SALT LAKE CITY — As soon as he discovered that he would be wearing bib No. 1 in the Deseret News Marathon, Kenyan runner Edward Kiptum took it as a sign.
Kiptum thought possessing that bib number spelled out exactly what he needed to do in the race and where he needed to finish.
"I saw I was No. 1 and I had to stay with it," Kiptum said.
Kiptum did an excellent job in living up to that top billing. After getting gapped by fellow Kenyan Peter Omae on mile 23 of the marathon, he caught and passed Omae in dramatic fashion on the final stretch at Liberty Park and finished in 2:20:47.8 to claim victory on Saturday morning.
Omae finished just 4.5 seconds behind Kiptum, crossing the line in 2:20:51.3, to finish second.
Once he saw he had a chance to close in on Omae, Kiptum worked to get himself back into a position where he could challenge him.
"I really pushed myself from mile 24 to mile 26," said Kiptum, who previously finished third in the 2008 Deseret News Marathon.
Omae felt disappointed with surrendering his lead over the final few yards. He never expected Kiptum to make a final push and when it happened, he did not see him closing in until it was too late to hold him off.
"When I opened the gap at 23 miles, I (thought) this guy would die," Omae said.
Omae said that he misjudged the toll the course would take on him down the stretch — a mistake he promises not to make again.
"The course was a very hard course, especially going down instead of up," Omae said. "You go down. You go up. You go down. You go up. It's very hard."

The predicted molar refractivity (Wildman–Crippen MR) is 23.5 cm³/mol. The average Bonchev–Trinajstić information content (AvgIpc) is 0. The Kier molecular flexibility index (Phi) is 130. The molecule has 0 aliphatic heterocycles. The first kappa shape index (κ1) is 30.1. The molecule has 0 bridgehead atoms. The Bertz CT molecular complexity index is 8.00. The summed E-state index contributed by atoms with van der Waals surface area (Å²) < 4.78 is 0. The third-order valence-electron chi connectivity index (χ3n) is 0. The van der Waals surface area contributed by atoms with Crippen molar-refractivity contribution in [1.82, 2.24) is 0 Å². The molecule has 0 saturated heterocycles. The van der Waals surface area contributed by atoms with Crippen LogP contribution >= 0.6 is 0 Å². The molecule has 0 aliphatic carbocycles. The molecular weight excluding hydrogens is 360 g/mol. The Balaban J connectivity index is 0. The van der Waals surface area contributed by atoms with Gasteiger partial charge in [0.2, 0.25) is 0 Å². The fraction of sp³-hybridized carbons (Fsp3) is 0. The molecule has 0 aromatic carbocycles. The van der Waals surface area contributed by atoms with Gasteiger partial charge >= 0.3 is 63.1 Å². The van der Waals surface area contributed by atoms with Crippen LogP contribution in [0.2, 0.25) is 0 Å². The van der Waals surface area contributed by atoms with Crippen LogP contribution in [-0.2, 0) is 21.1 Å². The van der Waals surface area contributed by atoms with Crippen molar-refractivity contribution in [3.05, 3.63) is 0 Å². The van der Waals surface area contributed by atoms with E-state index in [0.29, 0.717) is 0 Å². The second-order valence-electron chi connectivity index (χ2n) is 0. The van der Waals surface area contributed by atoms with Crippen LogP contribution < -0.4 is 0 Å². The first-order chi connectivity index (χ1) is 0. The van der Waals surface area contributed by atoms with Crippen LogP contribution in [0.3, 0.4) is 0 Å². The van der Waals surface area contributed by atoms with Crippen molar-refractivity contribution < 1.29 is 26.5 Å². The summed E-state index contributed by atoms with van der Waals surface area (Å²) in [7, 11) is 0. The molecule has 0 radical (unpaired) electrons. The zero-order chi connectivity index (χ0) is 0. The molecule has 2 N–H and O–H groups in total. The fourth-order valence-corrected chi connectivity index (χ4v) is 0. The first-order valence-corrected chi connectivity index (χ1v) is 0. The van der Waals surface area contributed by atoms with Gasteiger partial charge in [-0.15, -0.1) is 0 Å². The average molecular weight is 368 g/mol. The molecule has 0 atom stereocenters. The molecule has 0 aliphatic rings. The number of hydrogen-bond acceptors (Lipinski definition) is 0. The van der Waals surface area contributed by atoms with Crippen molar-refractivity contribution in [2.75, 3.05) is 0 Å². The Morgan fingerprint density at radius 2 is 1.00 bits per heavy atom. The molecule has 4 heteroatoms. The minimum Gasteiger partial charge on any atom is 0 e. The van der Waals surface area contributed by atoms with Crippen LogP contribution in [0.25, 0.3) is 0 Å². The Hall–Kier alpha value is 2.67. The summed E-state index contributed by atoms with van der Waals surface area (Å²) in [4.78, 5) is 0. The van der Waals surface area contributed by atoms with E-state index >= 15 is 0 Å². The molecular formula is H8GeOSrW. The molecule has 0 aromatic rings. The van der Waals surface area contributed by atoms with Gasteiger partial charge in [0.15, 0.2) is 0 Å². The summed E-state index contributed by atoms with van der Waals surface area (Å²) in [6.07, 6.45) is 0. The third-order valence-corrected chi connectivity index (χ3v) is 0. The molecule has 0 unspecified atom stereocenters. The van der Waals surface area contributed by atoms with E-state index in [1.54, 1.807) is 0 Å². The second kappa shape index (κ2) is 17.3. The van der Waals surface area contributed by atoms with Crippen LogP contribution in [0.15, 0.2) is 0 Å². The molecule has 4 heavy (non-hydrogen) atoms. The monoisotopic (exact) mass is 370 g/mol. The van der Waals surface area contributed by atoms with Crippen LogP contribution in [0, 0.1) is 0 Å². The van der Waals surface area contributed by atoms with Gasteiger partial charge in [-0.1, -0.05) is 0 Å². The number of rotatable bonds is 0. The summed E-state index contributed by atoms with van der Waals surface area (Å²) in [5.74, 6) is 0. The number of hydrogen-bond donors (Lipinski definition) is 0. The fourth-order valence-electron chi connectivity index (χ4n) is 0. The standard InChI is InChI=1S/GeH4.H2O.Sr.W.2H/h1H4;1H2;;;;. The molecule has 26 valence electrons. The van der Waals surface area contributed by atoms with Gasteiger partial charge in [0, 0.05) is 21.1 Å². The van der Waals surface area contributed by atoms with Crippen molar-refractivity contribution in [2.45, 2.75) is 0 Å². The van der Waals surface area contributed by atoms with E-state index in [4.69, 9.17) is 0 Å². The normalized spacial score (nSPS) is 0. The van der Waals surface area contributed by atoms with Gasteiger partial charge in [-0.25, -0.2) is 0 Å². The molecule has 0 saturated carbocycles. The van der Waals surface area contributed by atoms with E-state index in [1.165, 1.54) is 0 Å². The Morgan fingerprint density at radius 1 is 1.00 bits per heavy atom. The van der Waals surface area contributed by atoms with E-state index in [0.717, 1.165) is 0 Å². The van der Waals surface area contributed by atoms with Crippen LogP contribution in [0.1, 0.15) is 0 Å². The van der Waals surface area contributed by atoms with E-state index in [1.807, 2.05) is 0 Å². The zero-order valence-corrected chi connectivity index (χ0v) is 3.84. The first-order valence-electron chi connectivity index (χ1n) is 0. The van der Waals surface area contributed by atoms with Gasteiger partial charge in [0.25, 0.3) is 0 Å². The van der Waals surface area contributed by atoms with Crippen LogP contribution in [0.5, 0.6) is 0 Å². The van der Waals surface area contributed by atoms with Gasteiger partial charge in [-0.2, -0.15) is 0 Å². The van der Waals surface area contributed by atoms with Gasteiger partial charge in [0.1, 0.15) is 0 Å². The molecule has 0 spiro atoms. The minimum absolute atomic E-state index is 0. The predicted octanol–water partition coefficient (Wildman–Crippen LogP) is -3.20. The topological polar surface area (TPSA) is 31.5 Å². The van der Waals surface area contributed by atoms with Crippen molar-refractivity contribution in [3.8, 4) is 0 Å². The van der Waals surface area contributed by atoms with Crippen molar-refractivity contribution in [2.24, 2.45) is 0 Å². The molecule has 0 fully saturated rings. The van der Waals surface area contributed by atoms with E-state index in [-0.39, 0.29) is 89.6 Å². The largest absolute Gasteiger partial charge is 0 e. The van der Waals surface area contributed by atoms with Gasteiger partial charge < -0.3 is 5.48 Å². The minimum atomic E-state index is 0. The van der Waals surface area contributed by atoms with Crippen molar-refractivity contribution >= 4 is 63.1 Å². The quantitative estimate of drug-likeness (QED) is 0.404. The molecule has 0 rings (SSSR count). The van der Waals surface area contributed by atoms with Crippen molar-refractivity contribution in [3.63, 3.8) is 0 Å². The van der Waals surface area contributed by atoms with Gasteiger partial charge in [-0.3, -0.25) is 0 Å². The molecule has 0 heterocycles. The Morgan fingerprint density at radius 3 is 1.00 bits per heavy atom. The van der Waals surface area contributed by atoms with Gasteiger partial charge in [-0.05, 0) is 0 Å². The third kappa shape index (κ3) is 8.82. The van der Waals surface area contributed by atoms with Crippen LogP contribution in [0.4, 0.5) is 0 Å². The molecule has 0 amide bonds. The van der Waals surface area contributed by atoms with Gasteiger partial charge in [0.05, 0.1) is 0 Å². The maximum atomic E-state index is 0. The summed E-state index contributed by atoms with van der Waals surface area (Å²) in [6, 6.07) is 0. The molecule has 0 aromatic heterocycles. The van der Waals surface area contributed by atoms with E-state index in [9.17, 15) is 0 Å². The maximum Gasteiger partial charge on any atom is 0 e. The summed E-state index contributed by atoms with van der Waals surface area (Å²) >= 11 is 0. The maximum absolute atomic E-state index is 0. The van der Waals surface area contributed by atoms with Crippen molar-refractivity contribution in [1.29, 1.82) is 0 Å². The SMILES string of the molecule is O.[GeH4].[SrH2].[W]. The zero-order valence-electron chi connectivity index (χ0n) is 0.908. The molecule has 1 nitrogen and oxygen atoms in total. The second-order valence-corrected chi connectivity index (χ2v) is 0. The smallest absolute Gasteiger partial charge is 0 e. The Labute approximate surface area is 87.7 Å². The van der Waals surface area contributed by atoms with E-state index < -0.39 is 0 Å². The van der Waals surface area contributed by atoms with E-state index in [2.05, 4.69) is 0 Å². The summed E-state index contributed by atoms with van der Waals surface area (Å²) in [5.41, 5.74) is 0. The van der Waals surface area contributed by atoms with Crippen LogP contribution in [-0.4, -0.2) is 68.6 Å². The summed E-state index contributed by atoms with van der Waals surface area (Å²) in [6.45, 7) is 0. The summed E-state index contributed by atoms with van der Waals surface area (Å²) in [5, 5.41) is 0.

Baton Rouge resident Matthew Manning was the top American finisher after crossing the line in 2:35:15.7 for fourth place. Corbin Talley was the top Utahn after placing fifth overall with a time of 2:38:23.4.
For Manning, it was his first time competing in the Deseret News Marathon. He has run in marathons for 10 years now — including the Boston Marathon three separate times. The course starting in Emigration Canyon and ending in Liberty Park offered an unexpected set of challenges with continual downhill slopes.
"It was a lot tougher than I expected," Manning said. "Looking at the course profile, I expected to be 10 minutes faster. It's definitely deceiving."
Talley, who coaches the track and field team at Davis High, originally signed up for the 10K until making a last minute switch to the marathon on Friday night.
Before Saturday, Talley had not competed in a marathon in four years. He wasn't totally convinced he had made the right decision after switching from the 10K race in which he originally trained to run.
"I couldn't sleep because I was so nervous," Talley said. "I couldn't sleep at all last night."
Talley felt nothing but jubilation after crossing the finish line. He drew inspiration from seeing his wife Stefanie win the 2010 Ogden Marathon and said her accomplishment helped him battle through the course to get a positive result.
"I hadn't run enough long runs, so I could feel it at the end," Talley said. "The last couple of miles were tough, but I hung in there and just gritted it out."
Another thing that helped was competing in a 100-mile race last September which, Talley said, prepared him for the rigors of a marathon because it taught him some mental toughness.
"26 is hard, but 100 is hard for a long time," Talley said.
2010 Pioneer Day winners
Men's marathon: Edward Kiptum
Women's marathon: Jenn Shelton
Men's 10K: Alene Reta
Women's 10K: Teyba Naser
Copyright 2015, Deseret News Publishing Company